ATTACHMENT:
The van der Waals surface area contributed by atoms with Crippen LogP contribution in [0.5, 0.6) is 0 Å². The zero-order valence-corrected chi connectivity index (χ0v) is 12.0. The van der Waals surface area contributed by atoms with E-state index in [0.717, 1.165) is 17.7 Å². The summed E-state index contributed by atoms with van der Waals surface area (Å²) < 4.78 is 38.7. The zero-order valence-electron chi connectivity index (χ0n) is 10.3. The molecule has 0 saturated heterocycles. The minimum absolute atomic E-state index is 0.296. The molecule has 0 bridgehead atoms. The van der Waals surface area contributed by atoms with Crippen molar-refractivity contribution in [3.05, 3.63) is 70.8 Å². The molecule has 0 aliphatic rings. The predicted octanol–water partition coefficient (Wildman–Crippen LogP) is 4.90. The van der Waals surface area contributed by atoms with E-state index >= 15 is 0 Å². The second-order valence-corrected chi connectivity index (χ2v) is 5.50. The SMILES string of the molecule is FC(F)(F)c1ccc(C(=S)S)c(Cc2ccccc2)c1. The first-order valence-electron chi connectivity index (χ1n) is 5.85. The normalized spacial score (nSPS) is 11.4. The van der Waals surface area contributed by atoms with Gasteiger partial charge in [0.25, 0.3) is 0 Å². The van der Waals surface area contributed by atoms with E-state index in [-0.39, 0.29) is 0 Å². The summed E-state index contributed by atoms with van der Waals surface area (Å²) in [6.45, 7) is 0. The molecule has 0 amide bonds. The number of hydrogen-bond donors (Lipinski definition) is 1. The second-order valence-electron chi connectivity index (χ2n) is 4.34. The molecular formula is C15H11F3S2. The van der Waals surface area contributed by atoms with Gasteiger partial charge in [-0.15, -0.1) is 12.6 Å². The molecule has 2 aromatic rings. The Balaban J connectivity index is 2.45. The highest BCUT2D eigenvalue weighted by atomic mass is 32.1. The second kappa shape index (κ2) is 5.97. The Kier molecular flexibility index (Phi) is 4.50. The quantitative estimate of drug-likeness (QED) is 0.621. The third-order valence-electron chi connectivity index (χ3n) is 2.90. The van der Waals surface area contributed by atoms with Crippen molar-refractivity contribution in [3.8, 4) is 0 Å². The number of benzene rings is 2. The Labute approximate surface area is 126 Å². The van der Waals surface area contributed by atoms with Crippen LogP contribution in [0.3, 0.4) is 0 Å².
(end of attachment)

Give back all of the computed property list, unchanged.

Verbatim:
The van der Waals surface area contributed by atoms with Crippen LogP contribution in [0.5, 0.6) is 0 Å². The zero-order valence-corrected chi connectivity index (χ0v) is 12.0. The van der Waals surface area contributed by atoms with E-state index in [0.717, 1.165) is 17.7 Å². The summed E-state index contributed by atoms with van der Waals surface area (Å²) < 4.78 is 38.7. The zero-order valence-electron chi connectivity index (χ0n) is 10.3. The molecule has 0 saturated heterocycles. The minimum absolute atomic E-state index is 0.296. The molecule has 0 bridgehead atoms. The van der Waals surface area contributed by atoms with Crippen molar-refractivity contribution in [3.05, 3.63) is 70.8 Å². The molecule has 0 aliphatic rings. The predicted octanol–water partition coefficient (Wildman–Crippen LogP) is 4.90. The van der Waals surface area contributed by atoms with E-state index >= 15 is 0 Å². The second-order valence-corrected chi connectivity index (χ2v) is 5.50. The SMILES string of the molecule is FC(F)(F)c1ccc(C(=S)S)c(Cc2ccccc2)c1. The first-order valence-electron chi connectivity index (χ1n) is 5.85. The normalized spacial score (nSPS) is 11.4. The van der Waals surface area contributed by atoms with Gasteiger partial charge in [0.25, 0.3) is 0 Å². The van der Waals surface area contributed by atoms with E-state index in [-0.39, 0.29) is 0 Å². The summed E-state index contributed by atoms with van der Waals surface area (Å²) in [6.45, 7) is 0. The molecule has 0 amide bonds. The number of hydrogen-bond donors (Lipinski definition) is 1. The second-order valence-electron chi connectivity index (χ2n) is 4.34. The molecular formula is C15H11F3S2. The van der Waals surface area contributed by atoms with Gasteiger partial charge in [-0.15, -0.1) is 12.6 Å². The molecule has 2 aromatic rings. The Balaban J connectivity index is 2.45. The highest BCUT2D eigenvalue weighted by atomic mass is 32.1. The second kappa shape index (κ2) is 5.97. The Kier molecular flexibility index (Phi) is 4.50. The quantitative estimate of drug-likeness (QED) is 0.621. The third-order valence-electron chi connectivity index (χ3n) is 2.90. The van der Waals surface area contributed by atoms with Crippen molar-refractivity contribution in [3.8, 4) is 0 Å². The number of benzene rings is 2. The Labute approximate surface area is 126 Å². The van der Waals surface area contributed by atoms with Crippen LogP contribution in [0.3, 0.4) is 0 Å².